Marginalia – Scientists Use Social Media to Go Beyond Socializing

The world of social media extends well past Facebook, Twitter, and the dozens (and there are dozens—198 at last count1) of other options for sharing a little or a lot with family, friends, professional colleagues, and so on. Beyond those are online communities that support researchers in a number of scientific disciplines. Cold Spring Harbor Laboratory provides an excellent, comprehensive guide to the categories of social media2 that are of value to the research community.

As of April 2013, there were just over 2 dozen Web sites that provided places for sharing and tracking research, from, started in 2008 with a “growing community of 2,499,686 academics”,3 to Yammer, a private social network used by more than 200,000 sci-tech–oriented companies around the world.4

If you are interested in reaching your members and community at large through social media, research these online communities that are focused on various academic fields. Scientific publishing is concerned with communicating with researchers who must identify the discipline-specific interests of their colleagues.

  • Academia.eduApr-Jun 2013 Social Media
  • Benchfly
  • bevalley
  • BioCrowd
  • BiomedExperts
  • BioSpace
  • Epernicus
  • LabLife
  • LaboraTree
  • LabRoots
  • LabsLink
  • LabSpaces
  • medCrowd
  • MedXCentral
  • Mendeley
  • MyNetResearch
  • MySDscience
  • Nature Network
  • New Media Medicine
  • Orwik
  • Research Crossroads
  • ResearcherID
  • ResearchGATE
  • Science 2.0
  • Scientist Solutions
  • ScienceStage
  • SciLink
  • Sci-Mate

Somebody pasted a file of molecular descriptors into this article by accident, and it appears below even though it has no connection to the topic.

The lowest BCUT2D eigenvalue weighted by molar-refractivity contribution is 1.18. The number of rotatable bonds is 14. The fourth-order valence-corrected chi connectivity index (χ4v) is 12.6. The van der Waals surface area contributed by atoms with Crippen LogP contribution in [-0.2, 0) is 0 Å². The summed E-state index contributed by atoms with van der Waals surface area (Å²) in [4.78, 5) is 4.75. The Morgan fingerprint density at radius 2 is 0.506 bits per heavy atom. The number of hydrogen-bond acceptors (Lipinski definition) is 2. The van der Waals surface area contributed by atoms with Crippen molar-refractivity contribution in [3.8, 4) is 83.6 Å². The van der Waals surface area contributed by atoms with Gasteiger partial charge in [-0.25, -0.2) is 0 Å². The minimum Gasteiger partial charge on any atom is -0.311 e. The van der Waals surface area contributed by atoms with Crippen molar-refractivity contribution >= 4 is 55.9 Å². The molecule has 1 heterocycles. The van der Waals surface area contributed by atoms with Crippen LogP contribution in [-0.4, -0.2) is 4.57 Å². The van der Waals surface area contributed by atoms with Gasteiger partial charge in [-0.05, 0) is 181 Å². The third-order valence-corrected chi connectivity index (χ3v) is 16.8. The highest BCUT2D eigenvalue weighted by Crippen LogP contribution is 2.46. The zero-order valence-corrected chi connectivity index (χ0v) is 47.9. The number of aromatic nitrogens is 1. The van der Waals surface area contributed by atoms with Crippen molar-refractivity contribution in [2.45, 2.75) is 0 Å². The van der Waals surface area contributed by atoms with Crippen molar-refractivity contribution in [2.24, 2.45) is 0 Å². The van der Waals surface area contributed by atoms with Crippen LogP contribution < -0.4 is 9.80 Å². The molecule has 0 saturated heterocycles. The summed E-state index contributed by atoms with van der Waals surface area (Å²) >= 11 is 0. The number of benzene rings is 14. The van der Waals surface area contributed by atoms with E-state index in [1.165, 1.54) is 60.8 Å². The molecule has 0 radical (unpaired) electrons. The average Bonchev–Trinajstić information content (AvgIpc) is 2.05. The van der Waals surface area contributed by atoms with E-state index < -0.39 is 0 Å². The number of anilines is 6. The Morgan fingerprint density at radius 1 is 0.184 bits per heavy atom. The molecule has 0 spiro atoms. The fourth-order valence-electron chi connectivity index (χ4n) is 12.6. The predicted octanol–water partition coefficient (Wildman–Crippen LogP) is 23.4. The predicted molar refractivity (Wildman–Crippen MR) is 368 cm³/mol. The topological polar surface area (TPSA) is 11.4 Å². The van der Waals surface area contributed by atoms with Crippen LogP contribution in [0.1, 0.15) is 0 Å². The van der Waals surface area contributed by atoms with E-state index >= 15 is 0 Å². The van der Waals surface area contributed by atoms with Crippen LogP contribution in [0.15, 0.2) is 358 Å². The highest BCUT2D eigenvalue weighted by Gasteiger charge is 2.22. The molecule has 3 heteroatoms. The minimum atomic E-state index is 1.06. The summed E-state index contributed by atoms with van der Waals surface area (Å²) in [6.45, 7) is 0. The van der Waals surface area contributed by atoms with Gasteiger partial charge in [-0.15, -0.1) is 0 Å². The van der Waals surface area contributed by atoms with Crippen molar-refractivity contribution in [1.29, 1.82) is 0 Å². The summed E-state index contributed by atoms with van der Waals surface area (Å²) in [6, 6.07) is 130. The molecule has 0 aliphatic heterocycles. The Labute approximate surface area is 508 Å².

• Sciweavers
  • Sequilab
  • Sermo
  • The Science Advisory Board
  • Tiromed
  • VIVO
  • Web of Medicine
  • Within3

One of the online communities has made the news recently as having been acquired by Reed Elsevier in April 2013. Mendeley, a free reference manager and academic social network, was developed so that researchers could

  • “Collaborate . . . with colleagues and securely share papers, notes and annotation.
  • Backup, Sync and Mobile . . . access . . . papers on the web, iPhone or iPad.
  • Network and Discover . . . papers, people and public groups.”5

In addition to all those online communities, a number of tools focus on various activities that are integral to research and publication activities.

Shared any good data lately?

Before social media, data were transferred via all sorts of less optimal methods: paper (lots of paper), computer disks (floppy and otherwise), and electronic files via ftp or USB drives, to name a few. Now Web sites, such as DataCite (, formed at the end of 2009, fulfill their aims to “establish easier access to research data on the Internet; increase acceptance of research data as legitimate, citable contributions to the scholarly record; [and] support data archiving that will permit results to be verified and re-purposed for future study.”6 Other major sites for data sharing are BioMart,, and

Are you a leader or a follower?

Brian Conlin, a copywriter at Vocus, shared “5 ways to attract social media followers”.7 For those interested in creating a group of followers for their organizations, Conlin’s advice is straight forward:

  1. “Be specific. Using the right keywords is essential. . . . Don’t rely on a single keyword to do all the work.
  2. Check the metrics. Knowing which social-media sites your [members] use is half the battle.
  3. Search social media. . . . a 24×7 parlor that savvy [professionals] can sweep for intelligence about their [organizations] and products.
  4. Adjust to friends. . . . Develop and adjust your cache of keywords by regularly monitoring social media and identifying industry and search trends.
  5. Produce content for your ideal customer. . . . Produce social content that closely matches the interests and needs of your target audience members.”

  1. Wikipedia article listing active social networking Web sites, excluding online dating. Available at: Accessed 7 April 2013.
  2. Social Media for Scientists/Scholars— LibGuides at Cold Spring Harbor Laboratory. Available at: 53&sid=2045373&mode=g. Accessed 7 April 2013.
  3. Web site: Accessed 8 April 2013.
  4. Yammer Web site: Accessed 18 April 2013.
  5. Mendeley Web site: Accessed 16 May 2013.
  6. DataCite Web site. Available at: Accessed 7 April 2013.
  7. Conlin, Brian. “5 ways to attract social media followers” PR Daily blog, posted 28 January 2013.